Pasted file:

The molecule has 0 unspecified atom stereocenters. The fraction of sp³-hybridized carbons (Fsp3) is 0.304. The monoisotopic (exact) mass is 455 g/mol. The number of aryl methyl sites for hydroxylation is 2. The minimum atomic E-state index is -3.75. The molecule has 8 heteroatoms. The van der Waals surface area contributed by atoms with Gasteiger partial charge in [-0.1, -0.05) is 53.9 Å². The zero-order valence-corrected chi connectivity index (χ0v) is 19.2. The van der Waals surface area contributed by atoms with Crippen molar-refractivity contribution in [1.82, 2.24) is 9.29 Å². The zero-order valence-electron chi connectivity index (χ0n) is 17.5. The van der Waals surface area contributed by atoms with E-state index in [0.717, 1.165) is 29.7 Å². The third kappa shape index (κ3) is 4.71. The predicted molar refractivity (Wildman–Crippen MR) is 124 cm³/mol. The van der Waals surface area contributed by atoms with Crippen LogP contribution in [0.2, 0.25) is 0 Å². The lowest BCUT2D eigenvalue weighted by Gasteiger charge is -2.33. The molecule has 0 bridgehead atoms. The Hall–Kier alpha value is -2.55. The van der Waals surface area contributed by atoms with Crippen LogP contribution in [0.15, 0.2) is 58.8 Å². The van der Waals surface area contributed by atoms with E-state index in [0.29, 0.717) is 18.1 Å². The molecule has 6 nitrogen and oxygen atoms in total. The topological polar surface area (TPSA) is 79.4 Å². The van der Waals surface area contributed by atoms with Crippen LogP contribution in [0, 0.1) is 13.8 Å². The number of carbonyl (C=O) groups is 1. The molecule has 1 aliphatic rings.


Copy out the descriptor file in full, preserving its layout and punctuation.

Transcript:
The molecule has 0 unspecified atom stereocenters. The fraction of sp³-hybridized carbons (Fsp3) is 0.304. The monoisotopic (exact) mass is 455 g/mol. The number of aryl methyl sites for hydroxylation is 2. The minimum atomic E-state index is -3.75. The molecule has 8 heteroatoms. The van der Waals surface area contributed by atoms with Gasteiger partial charge in [-0.1, -0.05) is 53.9 Å². The zero-order valence-corrected chi connectivity index (χ0v) is 19.2. The van der Waals surface area contributed by atoms with Crippen molar-refractivity contribution in [1.82, 2.24) is 9.29 Å². The zero-order valence-electron chi connectivity index (χ0n) is 17.5. The van der Waals surface area contributed by atoms with E-state index in [0.717, 1.165) is 29.7 Å². The third kappa shape index (κ3) is 4.71. The predicted molar refractivity (Wildman–Crippen MR) is 124 cm³/mol. The van der Waals surface area contributed by atoms with Crippen LogP contribution in [0.2, 0.25) is 0 Å². The lowest BCUT2D eigenvalue weighted by Gasteiger charge is -2.33. The molecule has 0 bridgehead atoms. The Hall–Kier alpha value is -2.55. The van der Waals surface area contributed by atoms with Crippen LogP contribution in [0.15, 0.2) is 58.8 Å². The van der Waals surface area contributed by atoms with E-state index in [0.29, 0.717) is 18.1 Å². The molecule has 6 nitrogen and oxygen atoms in total. The topological polar surface area (TPSA) is 79.4 Å². The van der Waals surface area contributed by atoms with Crippen LogP contribution in [0, 0.1) is 13.8 Å². The number of carbonyl (C=O) groups is 1. The molecule has 1 aliphatic rings.